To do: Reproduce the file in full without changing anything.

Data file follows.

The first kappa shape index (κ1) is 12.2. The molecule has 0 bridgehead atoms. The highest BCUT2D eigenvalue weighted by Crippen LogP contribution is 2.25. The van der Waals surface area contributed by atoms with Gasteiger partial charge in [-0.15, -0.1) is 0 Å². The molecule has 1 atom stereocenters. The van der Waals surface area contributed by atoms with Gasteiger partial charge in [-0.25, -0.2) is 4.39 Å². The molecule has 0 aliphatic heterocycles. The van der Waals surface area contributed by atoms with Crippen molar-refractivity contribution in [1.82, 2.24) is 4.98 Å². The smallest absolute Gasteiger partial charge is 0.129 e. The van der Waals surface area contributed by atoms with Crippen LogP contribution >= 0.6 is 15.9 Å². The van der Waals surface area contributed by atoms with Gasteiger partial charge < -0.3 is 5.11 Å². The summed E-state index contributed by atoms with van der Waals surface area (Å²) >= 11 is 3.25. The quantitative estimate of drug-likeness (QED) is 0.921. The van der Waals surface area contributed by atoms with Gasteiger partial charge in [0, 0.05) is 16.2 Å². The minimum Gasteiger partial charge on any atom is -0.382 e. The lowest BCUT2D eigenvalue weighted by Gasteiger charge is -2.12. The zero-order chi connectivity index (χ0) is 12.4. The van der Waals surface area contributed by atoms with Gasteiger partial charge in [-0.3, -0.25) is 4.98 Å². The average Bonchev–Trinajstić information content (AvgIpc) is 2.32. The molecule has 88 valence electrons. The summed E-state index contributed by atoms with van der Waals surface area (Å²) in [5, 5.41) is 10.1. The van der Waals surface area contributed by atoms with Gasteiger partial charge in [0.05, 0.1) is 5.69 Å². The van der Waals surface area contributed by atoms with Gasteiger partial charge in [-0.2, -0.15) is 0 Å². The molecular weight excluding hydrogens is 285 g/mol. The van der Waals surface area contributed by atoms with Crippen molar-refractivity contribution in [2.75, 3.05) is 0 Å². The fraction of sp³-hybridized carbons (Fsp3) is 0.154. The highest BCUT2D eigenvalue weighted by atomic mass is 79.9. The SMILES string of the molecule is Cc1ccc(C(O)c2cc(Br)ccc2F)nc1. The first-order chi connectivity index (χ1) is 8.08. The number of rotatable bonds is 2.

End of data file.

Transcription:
The first kappa shape index (κ1) is 12.2. The molecule has 0 bridgehead atoms. The highest BCUT2D eigenvalue weighted by Crippen LogP contribution is 2.25. The van der Waals surface area contributed by atoms with Gasteiger partial charge in [-0.15, -0.1) is 0 Å². The molecule has 1 atom stereocenters. The van der Waals surface area contributed by atoms with Gasteiger partial charge in [-0.25, -0.2) is 4.39 Å². The molecule has 0 aliphatic heterocycles. The van der Waals surface area contributed by atoms with Crippen molar-refractivity contribution in [1.82, 2.24) is 4.98 Å². The smallest absolute Gasteiger partial charge is 0.129 e. The van der Waals surface area contributed by atoms with Crippen LogP contribution >= 0.6 is 15.9 Å². The van der Waals surface area contributed by atoms with Gasteiger partial charge < -0.3 is 5.11 Å². The summed E-state index contributed by atoms with van der Waals surface area (Å²) >= 11 is 3.25. The quantitative estimate of drug-likeness (QED) is 0.921. The van der Waals surface area contributed by atoms with Gasteiger partial charge in [0, 0.05) is 16.2 Å². The minimum Gasteiger partial charge on any atom is -0.382 e. The lowest BCUT2D eigenvalue weighted by Gasteiger charge is -2.12. The zero-order chi connectivity index (χ0) is 12.4. The van der Waals surface area contributed by atoms with Gasteiger partial charge in [-0.3, -0.25) is 4.98 Å². The average Bonchev–Trinajstić information content (AvgIpc) is 2.32. The molecule has 88 valence electrons. The summed E-state index contributed by atoms with van der Waals surface area (Å²) in [5, 5.41) is 10.1. The van der Waals surface area contributed by atoms with Gasteiger partial charge in [0.05, 0.1) is 5.69 Å². The van der Waals surface area contributed by atoms with Gasteiger partial charge in [-0.2, -0.15) is 0 Å². The molecular weight excluding hydrogens is 285 g/mol. The van der Waals surface area contributed by atoms with Crippen molar-refractivity contribution in [2.75, 3.05) is 0 Å². The fraction of sp³-hybridized carbons (Fsp3) is 0.154. The highest BCUT2D eigenvalue weighted by atomic mass is 79.9. The SMILES string of the molecule is Cc1ccc(C(O)c2cc(Br)ccc2F)nc1. The first-order chi connectivity index (χ1) is 8.08. The number of rotatable bonds is 2.